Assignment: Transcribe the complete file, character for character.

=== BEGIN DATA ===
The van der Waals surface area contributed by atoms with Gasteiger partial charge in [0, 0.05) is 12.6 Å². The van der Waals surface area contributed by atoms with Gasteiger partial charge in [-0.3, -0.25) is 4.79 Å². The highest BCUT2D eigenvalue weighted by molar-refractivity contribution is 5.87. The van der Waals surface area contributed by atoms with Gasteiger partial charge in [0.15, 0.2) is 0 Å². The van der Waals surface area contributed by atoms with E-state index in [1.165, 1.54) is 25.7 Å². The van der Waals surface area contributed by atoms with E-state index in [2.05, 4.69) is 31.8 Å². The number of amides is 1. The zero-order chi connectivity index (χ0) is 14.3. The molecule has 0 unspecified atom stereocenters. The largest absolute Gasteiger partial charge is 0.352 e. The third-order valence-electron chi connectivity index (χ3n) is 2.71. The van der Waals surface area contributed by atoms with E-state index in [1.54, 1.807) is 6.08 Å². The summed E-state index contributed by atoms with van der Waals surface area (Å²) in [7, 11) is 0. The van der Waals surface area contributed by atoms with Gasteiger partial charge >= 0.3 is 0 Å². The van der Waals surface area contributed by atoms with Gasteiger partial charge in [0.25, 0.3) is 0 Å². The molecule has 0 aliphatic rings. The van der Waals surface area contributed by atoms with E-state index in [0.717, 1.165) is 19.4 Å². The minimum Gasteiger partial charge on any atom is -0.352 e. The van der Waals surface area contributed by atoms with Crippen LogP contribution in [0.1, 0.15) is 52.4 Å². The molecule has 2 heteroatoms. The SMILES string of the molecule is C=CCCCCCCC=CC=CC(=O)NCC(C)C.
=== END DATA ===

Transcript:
The van der Waals surface area contributed by atoms with Gasteiger partial charge in [0, 0.05) is 12.6 Å². The van der Waals surface area contributed by atoms with Gasteiger partial charge in [-0.3, -0.25) is 4.79 Å². The highest BCUT2D eigenvalue weighted by molar-refractivity contribution is 5.87. The van der Waals surface area contributed by atoms with Gasteiger partial charge in [0.15, 0.2) is 0 Å². The van der Waals surface area contributed by atoms with E-state index in [1.165, 1.54) is 25.7 Å². The van der Waals surface area contributed by atoms with E-state index in [2.05, 4.69) is 31.8 Å². The number of amides is 1. The zero-order chi connectivity index (χ0) is 14.3. The molecule has 0 unspecified atom stereocenters. The largest absolute Gasteiger partial charge is 0.352 e. The third-order valence-electron chi connectivity index (χ3n) is 2.71. The van der Waals surface area contributed by atoms with E-state index in [1.54, 1.807) is 6.08 Å². The summed E-state index contributed by atoms with van der Waals surface area (Å²) in [7, 11) is 0. The van der Waals surface area contributed by atoms with Gasteiger partial charge >= 0.3 is 0 Å². The van der Waals surface area contributed by atoms with Gasteiger partial charge in [0.25, 0.3) is 0 Å². The molecule has 0 aliphatic rings. The van der Waals surface area contributed by atoms with E-state index in [0.717, 1.165) is 19.4 Å². The minimum Gasteiger partial charge on any atom is -0.352 e. The van der Waals surface area contributed by atoms with Crippen LogP contribution in [0.1, 0.15) is 52.4 Å². The molecule has 2 heteroatoms. The SMILES string of the molecule is C=CCCCCCCC=CC=CC(=O)NCC(C)C.